Maybe the shuttle never stays on orbit long enough to fire thrusters to sustain orbit, but I am sure if it did stay on the same orbit without maneuvering to different orbits, eventually it would have to do something to counter orbit decay.


Jim already mentioned the ISS fires its thrusters every month or two to maintain orbit. So yes if the shuttle was in orbit longer I expect it would have to make corrections just like the ISS does, but your answer to your question I suspect is correct, is that the Shuttle is probably not normally in orbit long enough to have to make many orbital corrections.



posted on Sep, 30 2009 @ 12:17 PM
link   

Originally posted by poet1b
If the changes in direction are due to the pull of gravity, then what forces propelled these UFOs in their defiance of gravity, in all these different directions, in the first place?
If they all suddenly popped up out of the shuttle, they should all still be going in relatively the same direction, especially since they would have to be in a very tiny cluster if they are only a few meters from the shuttle, which means that they can NOT be particles just a few meters away from the shuttle.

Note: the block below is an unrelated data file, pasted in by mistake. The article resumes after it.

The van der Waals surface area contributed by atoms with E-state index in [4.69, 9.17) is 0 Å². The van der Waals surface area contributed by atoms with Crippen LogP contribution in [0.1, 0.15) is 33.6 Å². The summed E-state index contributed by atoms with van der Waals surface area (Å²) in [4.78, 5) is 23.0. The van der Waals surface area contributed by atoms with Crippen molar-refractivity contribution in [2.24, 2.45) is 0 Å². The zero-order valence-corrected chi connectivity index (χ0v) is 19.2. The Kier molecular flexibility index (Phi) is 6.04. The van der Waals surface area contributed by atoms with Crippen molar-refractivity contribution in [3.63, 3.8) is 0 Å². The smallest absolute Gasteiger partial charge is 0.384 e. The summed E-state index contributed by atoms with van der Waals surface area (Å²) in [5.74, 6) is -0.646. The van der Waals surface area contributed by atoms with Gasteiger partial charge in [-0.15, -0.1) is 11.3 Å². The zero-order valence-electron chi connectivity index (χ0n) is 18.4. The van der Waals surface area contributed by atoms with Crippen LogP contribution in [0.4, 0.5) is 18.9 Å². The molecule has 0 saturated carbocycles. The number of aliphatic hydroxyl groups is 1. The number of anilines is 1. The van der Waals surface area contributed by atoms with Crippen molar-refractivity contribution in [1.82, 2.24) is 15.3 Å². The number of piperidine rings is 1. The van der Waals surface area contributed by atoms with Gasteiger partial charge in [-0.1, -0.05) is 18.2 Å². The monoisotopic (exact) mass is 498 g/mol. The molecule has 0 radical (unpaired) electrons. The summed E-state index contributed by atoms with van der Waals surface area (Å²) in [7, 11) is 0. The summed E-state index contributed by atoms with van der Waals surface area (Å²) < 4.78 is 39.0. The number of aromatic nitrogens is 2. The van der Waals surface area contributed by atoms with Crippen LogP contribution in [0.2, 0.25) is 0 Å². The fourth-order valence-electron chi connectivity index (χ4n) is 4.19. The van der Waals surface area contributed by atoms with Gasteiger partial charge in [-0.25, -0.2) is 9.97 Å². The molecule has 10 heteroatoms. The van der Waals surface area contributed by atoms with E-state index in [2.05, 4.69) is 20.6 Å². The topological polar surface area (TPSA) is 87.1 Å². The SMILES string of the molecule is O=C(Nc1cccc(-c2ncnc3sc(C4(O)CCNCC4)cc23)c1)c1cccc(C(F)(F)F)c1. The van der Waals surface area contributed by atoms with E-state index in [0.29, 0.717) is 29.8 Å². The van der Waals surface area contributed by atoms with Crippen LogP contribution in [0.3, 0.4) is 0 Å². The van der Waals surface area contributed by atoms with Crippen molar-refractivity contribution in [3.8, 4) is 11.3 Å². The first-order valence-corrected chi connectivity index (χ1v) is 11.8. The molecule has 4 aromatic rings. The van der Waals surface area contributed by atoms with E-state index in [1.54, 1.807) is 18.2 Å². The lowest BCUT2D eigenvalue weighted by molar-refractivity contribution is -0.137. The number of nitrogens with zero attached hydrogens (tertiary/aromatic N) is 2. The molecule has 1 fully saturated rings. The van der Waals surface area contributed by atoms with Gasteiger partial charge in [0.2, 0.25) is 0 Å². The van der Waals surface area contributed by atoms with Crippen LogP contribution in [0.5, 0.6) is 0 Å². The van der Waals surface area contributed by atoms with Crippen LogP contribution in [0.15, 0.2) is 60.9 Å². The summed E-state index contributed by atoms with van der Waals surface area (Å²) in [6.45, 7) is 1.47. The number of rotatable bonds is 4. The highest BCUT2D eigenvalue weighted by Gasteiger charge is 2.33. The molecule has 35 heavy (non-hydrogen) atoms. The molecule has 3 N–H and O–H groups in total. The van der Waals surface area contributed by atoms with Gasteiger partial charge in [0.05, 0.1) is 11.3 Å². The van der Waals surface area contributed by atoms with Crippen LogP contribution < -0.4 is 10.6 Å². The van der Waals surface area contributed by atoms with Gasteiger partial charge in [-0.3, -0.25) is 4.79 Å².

Tiny cluster of particles heading in different directions that just happen to converge in front of the tiny area through which the camera was focusing on the tether almost a 100 miles away, extremely unlikely. The chances of this happening are so extremely unlikely to be that this simply is not a plausible explanation of what we are seeing in the video.



It's a fair question to wonder about objects criss-crossing the feidl of view, and why they might not all fly in the same direction. Let me list a few of the factors that I've observed influencing such motions when i watched them on our MCC display screens.